Hester speaks at Smithsonian symposium in DC
A faculty member at the University of Science and Arts participated in a symposium dedicated to discussing ethnic stereotypes in sports at the National Museum of the American Indian in Washington, D.C.
The symposium, which began Feb. 7, was titled Racist Stereotypes and Cultural Appropriation in American Sports.
Dr. Lee Hester, associate professor of American Indian Studies, was invited by the Smithsonian’s National Museum of the American Indian to participate in the symposium.
“It is an incredible honor,” Hester said, “to be chosen by the Smithsonian to come and speak in such august company that included senators and honored members of the American Indian community.”
Hester sat on a panel dedicated to the topic of the retirement of Native American sports references.
Dr. Chris Walker, chairman of the division of social sciences and business, describes Hester’s work as “a source of pride for USAO.”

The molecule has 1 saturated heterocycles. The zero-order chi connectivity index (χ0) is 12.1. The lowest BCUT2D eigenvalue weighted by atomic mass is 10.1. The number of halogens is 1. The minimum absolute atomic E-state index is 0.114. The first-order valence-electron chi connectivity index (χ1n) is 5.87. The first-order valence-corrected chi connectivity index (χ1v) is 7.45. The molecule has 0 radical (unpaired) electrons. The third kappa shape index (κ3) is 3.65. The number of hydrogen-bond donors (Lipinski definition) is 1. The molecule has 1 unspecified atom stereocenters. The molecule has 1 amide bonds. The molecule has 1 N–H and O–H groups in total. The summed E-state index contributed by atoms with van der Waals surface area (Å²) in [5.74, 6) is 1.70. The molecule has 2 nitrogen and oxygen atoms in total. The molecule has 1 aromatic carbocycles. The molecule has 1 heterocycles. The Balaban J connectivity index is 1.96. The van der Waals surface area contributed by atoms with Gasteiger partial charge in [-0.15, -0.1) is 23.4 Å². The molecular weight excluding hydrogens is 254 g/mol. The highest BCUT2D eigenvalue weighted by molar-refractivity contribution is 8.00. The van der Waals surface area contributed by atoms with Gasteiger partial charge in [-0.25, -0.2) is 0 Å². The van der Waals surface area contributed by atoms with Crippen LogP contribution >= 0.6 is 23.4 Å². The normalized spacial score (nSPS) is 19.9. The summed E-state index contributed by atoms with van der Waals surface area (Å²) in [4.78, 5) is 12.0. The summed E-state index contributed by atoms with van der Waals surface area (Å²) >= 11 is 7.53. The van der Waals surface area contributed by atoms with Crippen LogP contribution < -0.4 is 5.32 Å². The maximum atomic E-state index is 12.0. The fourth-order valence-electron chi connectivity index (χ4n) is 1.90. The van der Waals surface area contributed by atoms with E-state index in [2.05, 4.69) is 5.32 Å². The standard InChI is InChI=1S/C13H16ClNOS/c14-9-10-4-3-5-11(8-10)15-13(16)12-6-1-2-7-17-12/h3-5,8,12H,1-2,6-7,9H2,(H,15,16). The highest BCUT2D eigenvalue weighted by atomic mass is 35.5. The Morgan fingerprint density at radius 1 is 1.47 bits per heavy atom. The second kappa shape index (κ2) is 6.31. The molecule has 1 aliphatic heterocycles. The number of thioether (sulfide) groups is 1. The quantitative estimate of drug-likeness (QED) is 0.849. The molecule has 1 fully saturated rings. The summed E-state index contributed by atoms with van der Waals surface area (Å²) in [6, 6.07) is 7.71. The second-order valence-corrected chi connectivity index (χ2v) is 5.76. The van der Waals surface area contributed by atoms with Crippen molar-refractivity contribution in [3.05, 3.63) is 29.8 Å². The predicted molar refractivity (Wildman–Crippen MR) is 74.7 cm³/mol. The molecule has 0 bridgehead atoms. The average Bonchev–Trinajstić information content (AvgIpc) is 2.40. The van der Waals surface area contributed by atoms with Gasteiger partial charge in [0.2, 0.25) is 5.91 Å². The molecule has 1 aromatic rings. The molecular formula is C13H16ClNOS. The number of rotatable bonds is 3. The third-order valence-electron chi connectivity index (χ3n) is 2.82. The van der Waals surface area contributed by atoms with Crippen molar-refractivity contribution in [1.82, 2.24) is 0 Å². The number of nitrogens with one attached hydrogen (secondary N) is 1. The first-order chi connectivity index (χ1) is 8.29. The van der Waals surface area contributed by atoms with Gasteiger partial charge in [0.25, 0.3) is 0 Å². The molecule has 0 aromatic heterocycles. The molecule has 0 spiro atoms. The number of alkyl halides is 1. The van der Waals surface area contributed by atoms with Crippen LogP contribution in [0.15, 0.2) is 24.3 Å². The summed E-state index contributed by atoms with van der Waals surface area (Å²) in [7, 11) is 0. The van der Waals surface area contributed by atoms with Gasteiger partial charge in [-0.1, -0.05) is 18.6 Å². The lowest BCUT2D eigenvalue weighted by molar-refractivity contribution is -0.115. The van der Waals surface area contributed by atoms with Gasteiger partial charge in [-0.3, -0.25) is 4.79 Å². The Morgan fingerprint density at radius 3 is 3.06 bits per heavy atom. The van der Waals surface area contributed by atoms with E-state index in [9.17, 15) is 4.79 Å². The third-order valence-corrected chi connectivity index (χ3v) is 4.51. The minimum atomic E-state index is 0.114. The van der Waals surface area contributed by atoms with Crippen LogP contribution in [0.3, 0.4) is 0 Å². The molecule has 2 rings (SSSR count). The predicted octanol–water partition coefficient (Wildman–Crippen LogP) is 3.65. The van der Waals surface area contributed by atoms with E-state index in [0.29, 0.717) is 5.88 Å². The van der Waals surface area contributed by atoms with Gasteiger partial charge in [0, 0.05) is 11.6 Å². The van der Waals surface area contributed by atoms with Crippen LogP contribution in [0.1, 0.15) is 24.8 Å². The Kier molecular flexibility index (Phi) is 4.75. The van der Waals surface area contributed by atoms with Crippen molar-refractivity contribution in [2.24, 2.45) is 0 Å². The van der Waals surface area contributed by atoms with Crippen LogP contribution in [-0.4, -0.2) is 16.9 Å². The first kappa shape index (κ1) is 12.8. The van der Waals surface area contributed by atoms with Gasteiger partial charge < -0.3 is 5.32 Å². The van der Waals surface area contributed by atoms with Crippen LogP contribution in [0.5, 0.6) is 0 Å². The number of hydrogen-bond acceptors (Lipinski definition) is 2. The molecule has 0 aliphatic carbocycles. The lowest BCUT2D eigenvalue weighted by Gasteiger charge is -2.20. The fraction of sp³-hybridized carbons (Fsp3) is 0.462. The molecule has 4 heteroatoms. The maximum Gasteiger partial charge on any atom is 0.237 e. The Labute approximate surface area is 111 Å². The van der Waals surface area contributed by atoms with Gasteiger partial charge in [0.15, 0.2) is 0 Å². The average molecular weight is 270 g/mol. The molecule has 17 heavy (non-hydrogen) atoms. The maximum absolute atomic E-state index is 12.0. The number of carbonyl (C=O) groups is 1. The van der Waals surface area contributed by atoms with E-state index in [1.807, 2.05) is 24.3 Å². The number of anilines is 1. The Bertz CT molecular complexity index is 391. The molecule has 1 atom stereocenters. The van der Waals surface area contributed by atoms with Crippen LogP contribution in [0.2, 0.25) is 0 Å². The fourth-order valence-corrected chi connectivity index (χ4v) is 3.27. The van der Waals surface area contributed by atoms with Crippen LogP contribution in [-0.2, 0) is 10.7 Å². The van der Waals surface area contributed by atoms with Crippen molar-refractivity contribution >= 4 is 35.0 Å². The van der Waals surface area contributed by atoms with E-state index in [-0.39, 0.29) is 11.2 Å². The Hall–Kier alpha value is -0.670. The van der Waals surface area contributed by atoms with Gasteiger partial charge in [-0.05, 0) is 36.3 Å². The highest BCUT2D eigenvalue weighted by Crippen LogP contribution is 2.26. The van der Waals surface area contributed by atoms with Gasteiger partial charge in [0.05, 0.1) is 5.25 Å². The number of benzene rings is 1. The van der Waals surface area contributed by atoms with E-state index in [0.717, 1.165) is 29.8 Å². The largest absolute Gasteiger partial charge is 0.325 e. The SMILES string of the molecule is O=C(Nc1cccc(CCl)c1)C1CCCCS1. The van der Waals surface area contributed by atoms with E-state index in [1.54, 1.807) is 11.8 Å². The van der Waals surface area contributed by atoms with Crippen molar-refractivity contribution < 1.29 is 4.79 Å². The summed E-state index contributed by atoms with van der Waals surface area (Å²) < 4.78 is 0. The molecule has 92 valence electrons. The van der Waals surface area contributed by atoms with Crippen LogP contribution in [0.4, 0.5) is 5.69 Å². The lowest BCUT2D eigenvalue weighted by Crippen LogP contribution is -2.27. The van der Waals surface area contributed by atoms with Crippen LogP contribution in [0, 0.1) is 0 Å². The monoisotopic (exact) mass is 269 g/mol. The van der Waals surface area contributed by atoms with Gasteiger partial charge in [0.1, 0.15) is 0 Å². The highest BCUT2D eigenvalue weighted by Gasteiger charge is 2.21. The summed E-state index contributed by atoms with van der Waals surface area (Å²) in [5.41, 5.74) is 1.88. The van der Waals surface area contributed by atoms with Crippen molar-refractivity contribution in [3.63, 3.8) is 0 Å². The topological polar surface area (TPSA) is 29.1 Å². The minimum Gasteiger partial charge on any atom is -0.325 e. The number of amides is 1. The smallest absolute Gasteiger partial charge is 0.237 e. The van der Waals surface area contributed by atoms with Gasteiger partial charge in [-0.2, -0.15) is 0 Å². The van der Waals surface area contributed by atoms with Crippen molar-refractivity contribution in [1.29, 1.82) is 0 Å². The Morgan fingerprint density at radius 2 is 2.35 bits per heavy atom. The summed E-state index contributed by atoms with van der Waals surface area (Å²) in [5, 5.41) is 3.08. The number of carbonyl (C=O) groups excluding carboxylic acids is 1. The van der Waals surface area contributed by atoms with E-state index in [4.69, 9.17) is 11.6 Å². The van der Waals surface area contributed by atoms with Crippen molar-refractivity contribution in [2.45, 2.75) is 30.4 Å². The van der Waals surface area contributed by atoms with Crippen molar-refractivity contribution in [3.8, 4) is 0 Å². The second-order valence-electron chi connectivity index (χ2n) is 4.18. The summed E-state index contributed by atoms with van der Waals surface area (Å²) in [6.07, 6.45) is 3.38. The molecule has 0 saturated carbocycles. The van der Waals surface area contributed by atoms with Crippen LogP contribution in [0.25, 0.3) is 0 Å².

“His presentation places his name and ours alongside some very prestigious people and highly respected institutions," Walker said.
Hester was a witness to the process that transformed the Oklahoma City University “Chiefs” into the “Stars” in 1999.
Hester, who was teaching at OCU at the time, channeled those experiences into an essay, “Mascots, Honor and the Passing of Generations,” that appeared in Ayaangwaamizin: The International Journal of Indigenous Philosophy in 2003.
Hester, who heads up USAO’s American Indian Studies program, received his doctorate from the University of Oklahoma in 1999. He joined the faculty at USAO in 2000.
In addition to his classroom activities, Hester was a long-serving Cultural Committee chairman for the Oklahoma Choctaw Tribal Alliance, Inc., a founding board member for the Oklahoma Association for Healthcare Ethics, Inc., and a member of Wordcraft Circle of Native Writers and Storytellers, the American Philosophical Association and the American Indian Philosophy Association.